Oregon Banks Feeling Squeezed, but May Fare Better Than Others
Byline: Joe Mosley The Register-Guard
Across the country and around Oregon, the banking industry struggled through a brutal 2008 - underscored by crises in the housing and mortgage markets, and by the spate of high-profile failures and mergers that led to a federal bailout.
And 2009 is not expected to be much better.
One banking industry analyst - Gerard Cassidy of RBC Capital Markets in Portland, Maine - revised his earlier prediction of 200 to 300 bank failures over the next few years, by saying last month that as many as 1,000 banks may fail in the United States through 2013.
Standard & Poors Ratings has a negative outlook for the banking industry through 2009, pointing out that banks remain vulnerable to "systemic shocks" such as liquidity issues and low consumer confidence.
Oregon has not been hit as hard as many parts of the country by an ongoing epidemic of mortgage defaults, or the related decline in home values. Lenders in the state didn't issue as many high-risk mortgages at the height of the real estate bubble, and home prices in Oregon didn't inflate as dramatically as those in many other regions.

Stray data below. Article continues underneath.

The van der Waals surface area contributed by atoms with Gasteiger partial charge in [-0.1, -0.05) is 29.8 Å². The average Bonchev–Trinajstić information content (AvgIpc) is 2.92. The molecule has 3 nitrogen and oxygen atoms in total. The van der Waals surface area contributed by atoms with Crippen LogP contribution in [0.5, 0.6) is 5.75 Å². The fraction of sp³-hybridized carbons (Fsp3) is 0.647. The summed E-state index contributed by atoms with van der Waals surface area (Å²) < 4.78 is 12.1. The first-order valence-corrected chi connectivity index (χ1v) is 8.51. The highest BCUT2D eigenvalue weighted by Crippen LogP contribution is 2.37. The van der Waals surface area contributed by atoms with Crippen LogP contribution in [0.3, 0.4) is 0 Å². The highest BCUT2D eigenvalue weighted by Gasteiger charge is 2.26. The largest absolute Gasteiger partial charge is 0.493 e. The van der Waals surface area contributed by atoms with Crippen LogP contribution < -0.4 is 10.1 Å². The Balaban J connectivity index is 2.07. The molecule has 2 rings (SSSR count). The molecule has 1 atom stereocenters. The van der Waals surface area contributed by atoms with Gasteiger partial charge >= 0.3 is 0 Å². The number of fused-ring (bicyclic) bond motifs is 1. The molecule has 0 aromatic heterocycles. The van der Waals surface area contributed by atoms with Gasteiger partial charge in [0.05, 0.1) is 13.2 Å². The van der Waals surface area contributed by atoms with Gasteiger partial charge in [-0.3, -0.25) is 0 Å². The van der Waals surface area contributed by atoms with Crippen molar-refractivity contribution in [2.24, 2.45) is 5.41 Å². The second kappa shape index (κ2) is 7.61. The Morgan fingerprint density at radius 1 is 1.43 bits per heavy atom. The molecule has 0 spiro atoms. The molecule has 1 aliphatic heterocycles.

But Oregon's banks were not immune to the industry's 2008 troubles. Last fall, 10 of the 22 banks that had been examined by state and federal regulators in the preceding 12 months received "less than satisfactory" composite scores in the confidential rating system used by bank examiners.
Lisa Morawski, spokeswoman for the Oregon Division of Finance and Corporate Security, says more recent bank examinations have shown a similar trend - a mix of institutions that are surviving the economic downturn and some that are struggling.
"It's going to take some time (for Oregon banks to regain their footing)," she says. "But a lot of the banks are being very proactive in trying to address their troubles."
From the perspective of consumers, Oregon banks should continue to be considered a safe bet, according to the agency. Overall deposits at the 35 banks based in Oregon were still increasing and the FDIC has increased insurance coverage for bank deposits to $250,000 through the end of 2009.
But profits are expected to remain stifled as banks pump money into loan-loss reserve funds, hedging against the possibility that additional home mortgages or development and construction loans will be pushed into their uncollectable files.
Brian Carlin, chief financial officer at Eugene's LibertyBank, says banks that aggressively addressed their problem loans by adequately funding their loan-loss reserves are being responsible. Accepting marginal profits or even losses in the short term is a trade-off for longer-term stability, he says.
LibertyBank, for example, reported losses during each quarterly reporting period of 2008 - a total of $6. …